And now there's this new threat of infestation forcing me into quarantine in the god-forsaken state of...well, you know. Travel is a lot more expensive when you're renting cars and staying in hotels (read: dive motels), and who has several hundred extra bucks lying around to blow on a weekend trip? I mean, when there could be something you need that money for even more just around the corner? Meanwhile, you occasionally gotta deal with intolerant and/or obnoxious house guests that you can't exactly kick out of your own living space because, well, they're related to your roommate... Ah, life is good. And there's so much to look forward to, too! Why the fuck would anybody want to bring kids into this kind of life? (And yet they're breeding - mindlessly following their instincts - at a far more rapid pace than those more reasonable creatures in the affluent suburbs). Maybe it's different if you've never known anything better, but damn. This is Homo sapiens? Where is the mother ship? Because I am ready to return to my home planet. As far as I'm concerned, you can nuke this one from orbit. It would be no great loss.

12 March, 2016

My First Memory

My roommate (slash effective "life partner") has a subscription to National Geographic (I find it humorously ironic that I'm the one with a physics degree, and she subscribes to magazines like Nat Geo and Popular Science, while I subscribe (occasionally) to magazines like Seventeen and Teen Vogue), and they periodically send out trip advisor catalogs. They're always fun to look through - I especially like the photography. I was never huge on geography as a school subject, but ever since I was a kid I've been fascinated with the natural (and to a lesser extent, man-made) wonders of the world. So it's neat to fantasize about taking trips to, e.g., the Amazon Rainforest, or the Saharan Desert, or the Himalayas. (It also serves as great inspiration fodder for some of the locations and terrains I want to include in that RPG I'm developing). People say, "quit making excuses and just get out there and travel," but it's not so simple to drop a few thousand bucks on a vacation when you're living paycheck to paycheck, and you don't even have enough money to buy a new used car when the one you have starts threatening to break down, despite the fact that you depend on that car for your income...

One of my own pictures from my family trip to Niagara Falls in 2001

But enough about that. I was looking through the most recent catalog, and found myself marveling at all the magnificent waterfalls on display - in particular, Victoria Falls in southern Africa, Blue Nile Falls in Ethiopia, and Iguazu Falls between Argentina and Brazil. Beside their natural splendor, the Niagara Falls (which I've actually been to) seem rather urbane in comparison. However, one must not take the magnificent splendor of the Niagara Falls for granted - they are still quite spectacular. So, I was looking through Google images at all these wonderful pictures of waterfalls (I recommend it!), and I eventually found myself hunting down the image in my head that's been haunting me for longer than I can remember - a representation of the mind's eye view of what I've come to believe was my first memory as an infant. I had assumed it was a dream for much of my childhood, until I revisited Niagara Falls in 2001 (while I was in high school), and learned that I had been there once before, as a baby.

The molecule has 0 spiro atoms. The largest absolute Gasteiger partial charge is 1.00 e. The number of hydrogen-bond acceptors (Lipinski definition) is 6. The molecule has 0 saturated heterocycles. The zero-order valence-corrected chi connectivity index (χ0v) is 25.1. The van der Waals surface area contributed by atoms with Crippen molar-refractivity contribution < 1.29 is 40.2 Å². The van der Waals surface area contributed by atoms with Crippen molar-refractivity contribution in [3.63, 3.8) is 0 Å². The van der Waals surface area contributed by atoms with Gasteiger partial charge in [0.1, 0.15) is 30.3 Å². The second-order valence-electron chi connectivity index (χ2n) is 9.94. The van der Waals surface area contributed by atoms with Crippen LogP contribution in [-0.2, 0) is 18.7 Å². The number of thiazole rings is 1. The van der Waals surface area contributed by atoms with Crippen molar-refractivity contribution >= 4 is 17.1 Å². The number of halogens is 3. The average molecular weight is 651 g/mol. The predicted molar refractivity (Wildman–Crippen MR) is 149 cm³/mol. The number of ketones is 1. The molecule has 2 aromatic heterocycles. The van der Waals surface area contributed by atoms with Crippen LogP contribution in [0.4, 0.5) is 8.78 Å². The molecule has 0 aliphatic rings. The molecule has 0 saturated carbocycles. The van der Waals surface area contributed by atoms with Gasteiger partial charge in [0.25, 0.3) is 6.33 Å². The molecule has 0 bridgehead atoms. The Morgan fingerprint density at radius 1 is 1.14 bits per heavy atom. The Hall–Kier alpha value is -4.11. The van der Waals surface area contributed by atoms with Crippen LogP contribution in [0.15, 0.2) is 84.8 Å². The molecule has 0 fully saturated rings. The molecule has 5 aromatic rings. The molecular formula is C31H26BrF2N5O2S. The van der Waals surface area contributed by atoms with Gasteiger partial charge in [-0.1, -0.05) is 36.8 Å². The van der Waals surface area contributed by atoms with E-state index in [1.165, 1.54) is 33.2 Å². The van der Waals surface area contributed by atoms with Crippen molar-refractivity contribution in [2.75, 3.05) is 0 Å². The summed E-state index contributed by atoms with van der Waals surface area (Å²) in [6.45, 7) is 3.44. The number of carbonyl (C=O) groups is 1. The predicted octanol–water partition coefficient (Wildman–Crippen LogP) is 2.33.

This. This right here is my personal vision of Hell. Not fire and brimstone, but wind and water. Do you know what lies beyond the threshold of this howling, dripping orifice? Rushing water. Open space in effectively all directions (especially down). And certain death. Imagine the inevitability of approaching this gateway, knowing what lies beyond, and having no choice but to advance. (One is reminded of the sky cells of the Eyrie in George R. R. Martin's A Song of Ice and Fire, but with as much water as air. I've also been similarly haunted by the climax to The Neverending Story II, in which the main protagonist must overcome his fear of diving from the highboard. That's probably why that movie resonated so much with me - even more so than the excellent original movie, I had watched the sequel so many times that I could recite every line from start to finish).

Of course, nobody's actually pushing you forward. That's just a vision conjured by my self-destructive imagination. Did I mention that this was part of my first memory ever? I had originally believed it to be a dream, since I saw it in my head in third-person perspective (but that doesn't change the fact that this place really exists, and that I had been there before I had even known it). I was a baby, being carried in someone else's arms. There were people around me, and they were all wearing yellow ponchos. I remember the tunnel, and the opening, and coming out onto a sort of balcony, and seeing - well, this:

Literally, the world crashing down around me in a deafening roar of thunder. Is it any wonder that the defining emotion in my life is fear, and that I suffer from crippling anxiety? I mean, it would be a bit overly simplistic to blame my affliction on a single experience in my infancy - my own natural predilection for anxiety is probably as much to blame for my reaction to the falls as is their undeniably terrible majesty. But isn't it one hell of a coincidence, that the earliest memory I have from my life is an experience so absolutely earth-shattering? I might just as well have crawled out of the womb and opened my eyes to witness the Apocalypse! (Another subject, incidentally, that profoundly fascinates me).